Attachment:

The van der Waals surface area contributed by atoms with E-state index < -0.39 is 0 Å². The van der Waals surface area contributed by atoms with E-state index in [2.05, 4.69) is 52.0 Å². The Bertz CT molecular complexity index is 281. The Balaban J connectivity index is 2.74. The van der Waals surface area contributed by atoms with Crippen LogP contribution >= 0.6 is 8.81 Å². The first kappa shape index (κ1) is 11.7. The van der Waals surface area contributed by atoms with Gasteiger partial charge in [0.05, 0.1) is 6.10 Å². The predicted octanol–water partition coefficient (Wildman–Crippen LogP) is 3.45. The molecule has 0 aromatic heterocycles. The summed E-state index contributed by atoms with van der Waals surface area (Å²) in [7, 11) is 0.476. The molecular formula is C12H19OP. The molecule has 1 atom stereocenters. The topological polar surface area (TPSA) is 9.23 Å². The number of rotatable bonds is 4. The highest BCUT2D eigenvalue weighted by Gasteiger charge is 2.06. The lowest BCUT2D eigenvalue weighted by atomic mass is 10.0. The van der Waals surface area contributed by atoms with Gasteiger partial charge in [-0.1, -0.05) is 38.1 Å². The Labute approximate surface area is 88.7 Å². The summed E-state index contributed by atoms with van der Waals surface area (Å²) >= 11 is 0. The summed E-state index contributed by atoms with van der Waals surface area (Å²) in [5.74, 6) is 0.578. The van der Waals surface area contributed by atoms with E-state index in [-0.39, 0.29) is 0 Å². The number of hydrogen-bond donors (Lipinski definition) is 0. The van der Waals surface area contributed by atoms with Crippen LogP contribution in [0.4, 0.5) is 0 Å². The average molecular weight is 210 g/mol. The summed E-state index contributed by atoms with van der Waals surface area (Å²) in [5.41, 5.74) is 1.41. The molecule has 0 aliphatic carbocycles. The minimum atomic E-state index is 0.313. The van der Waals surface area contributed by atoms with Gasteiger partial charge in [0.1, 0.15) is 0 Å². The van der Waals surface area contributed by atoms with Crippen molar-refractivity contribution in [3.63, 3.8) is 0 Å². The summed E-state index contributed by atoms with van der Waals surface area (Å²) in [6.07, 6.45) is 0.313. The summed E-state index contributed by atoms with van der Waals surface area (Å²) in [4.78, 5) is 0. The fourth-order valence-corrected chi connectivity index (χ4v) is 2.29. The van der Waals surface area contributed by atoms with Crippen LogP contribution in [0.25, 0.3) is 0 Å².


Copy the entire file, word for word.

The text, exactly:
The van der Waals surface area contributed by atoms with E-state index < -0.39 is 0 Å². The van der Waals surface area contributed by atoms with E-state index in [2.05, 4.69) is 52.0 Å². The Bertz CT molecular complexity index is 281. The Balaban J connectivity index is 2.74. The van der Waals surface area contributed by atoms with Crippen LogP contribution >= 0.6 is 8.81 Å². The first kappa shape index (κ1) is 11.7. The van der Waals surface area contributed by atoms with Gasteiger partial charge in [0.05, 0.1) is 6.10 Å². The predicted octanol–water partition coefficient (Wildman–Crippen LogP) is 3.45. The molecule has 0 aromatic heterocycles. The summed E-state index contributed by atoms with van der Waals surface area (Å²) in [7, 11) is 0.476. The molecular formula is C12H19OP. The molecule has 1 atom stereocenters. The topological polar surface area (TPSA) is 9.23 Å². The number of rotatable bonds is 4. The highest BCUT2D eigenvalue weighted by Gasteiger charge is 2.06. The lowest BCUT2D eigenvalue weighted by atomic mass is 10.0. The van der Waals surface area contributed by atoms with Gasteiger partial charge in [-0.1, -0.05) is 38.1 Å². The Labute approximate surface area is 88.7 Å². The summed E-state index contributed by atoms with van der Waals surface area (Å²) >= 11 is 0. The summed E-state index contributed by atoms with van der Waals surface area (Å²) in [5.74, 6) is 0.578. The van der Waals surface area contributed by atoms with E-state index in [-0.39, 0.29) is 0 Å². The number of hydrogen-bond donors (Lipinski definition) is 0. The van der Waals surface area contributed by atoms with Crippen LogP contribution in [0.4, 0.5) is 0 Å². The average molecular weight is 210 g/mol. The summed E-state index contributed by atoms with van der Waals surface area (Å²) in [5.41, 5.74) is 1.41. The molecule has 0 aliphatic carbocycles. The minimum atomic E-state index is 0.313. The van der Waals surface area contributed by atoms with Gasteiger partial charge in [0.1, 0.15) is 0 Å². The van der Waals surface area contributed by atoms with Crippen molar-refractivity contribution in [3.63, 3.8) is 0 Å². The summed E-state index contributed by atoms with van der Waals surface area (Å²) in [6.07, 6.45) is 0.313. The summed E-state index contributed by atoms with van der Waals surface area (Å²) in [4.78, 5) is 0. The fourth-order valence-corrected chi connectivity index (χ4v) is 2.29. The van der Waals surface area contributed by atoms with Crippen LogP contribution in [0.25, 0.3) is 0 Å².